- Memorial To : Tamil Poet-Saint Thiruvalluvar
- Built by :
- Location : Chennai (Tamil Nadu)
The Valluvar Kottam, on the corner of Kodambakkam High Road and Village Road, Chennai, is a standing memorial to immortal Tamil Poet-Saint Thiruvalluvar. It is a massive auditorium, constructed on reclaimed land from an unused lake filled with the city’s garbage and debris. It was opened in the year 1976 and the auditorium is said to be the largest in Asia and can accommodate about 4000 people.
All 1330 verses of the poet’s epic – the Thirukkural, are inscribed on the granite pillars that surround the auditorium and it has got no pillars for support. There is a 101-feet high temple chariot structure with a life-size image of the poet in it. This chariot is a replica of the temple car of Thiruvarur in Tamil Nadu. The base of the chariot shows in bas-relief the 133 chapters of the Thirukkural. Over 3,000 blocks of stone were used to create this memorial to Tamil culture.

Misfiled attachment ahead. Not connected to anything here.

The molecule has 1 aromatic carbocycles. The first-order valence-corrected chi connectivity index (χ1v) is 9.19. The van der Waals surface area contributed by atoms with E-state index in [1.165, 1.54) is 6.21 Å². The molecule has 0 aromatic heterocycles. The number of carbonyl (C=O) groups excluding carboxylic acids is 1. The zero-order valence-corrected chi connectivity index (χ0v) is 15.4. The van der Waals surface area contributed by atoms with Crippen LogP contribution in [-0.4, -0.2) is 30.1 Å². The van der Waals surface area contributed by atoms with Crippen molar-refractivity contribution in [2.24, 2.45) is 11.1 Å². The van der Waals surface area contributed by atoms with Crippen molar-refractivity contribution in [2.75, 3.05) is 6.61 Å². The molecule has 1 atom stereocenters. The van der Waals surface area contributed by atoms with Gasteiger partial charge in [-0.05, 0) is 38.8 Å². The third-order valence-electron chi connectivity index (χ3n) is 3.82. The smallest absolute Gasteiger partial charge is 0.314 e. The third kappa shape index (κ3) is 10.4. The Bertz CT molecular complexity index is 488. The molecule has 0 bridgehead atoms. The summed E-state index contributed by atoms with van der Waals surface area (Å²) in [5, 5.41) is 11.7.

Madras War Cemetery
- Built in : 1952
- Built by :
- Location : Chennai (Madras)
The Madras War Cemetery, a tribute to the valiant men and women who laid down their lives in the Second World War, was set up in 1952 by the Imperial War Graves Commission, which is now known as the “Commonwealth War Graves Commission” (CWGC). The Cemetery is maintained by the CWGC in partnership with the Indian Government.
The Stone of Remembrance greets the visitor to the Madras War Cemetery with the words from the Book of Ecclesiasticus ‘Their Name Liveth For Evermore’. Then there is the Cross of Sacrifice, which is set up on an octagonal base bearing a bronze sword upon its shaft. These two monuments are common to all large CWGC cemeteries.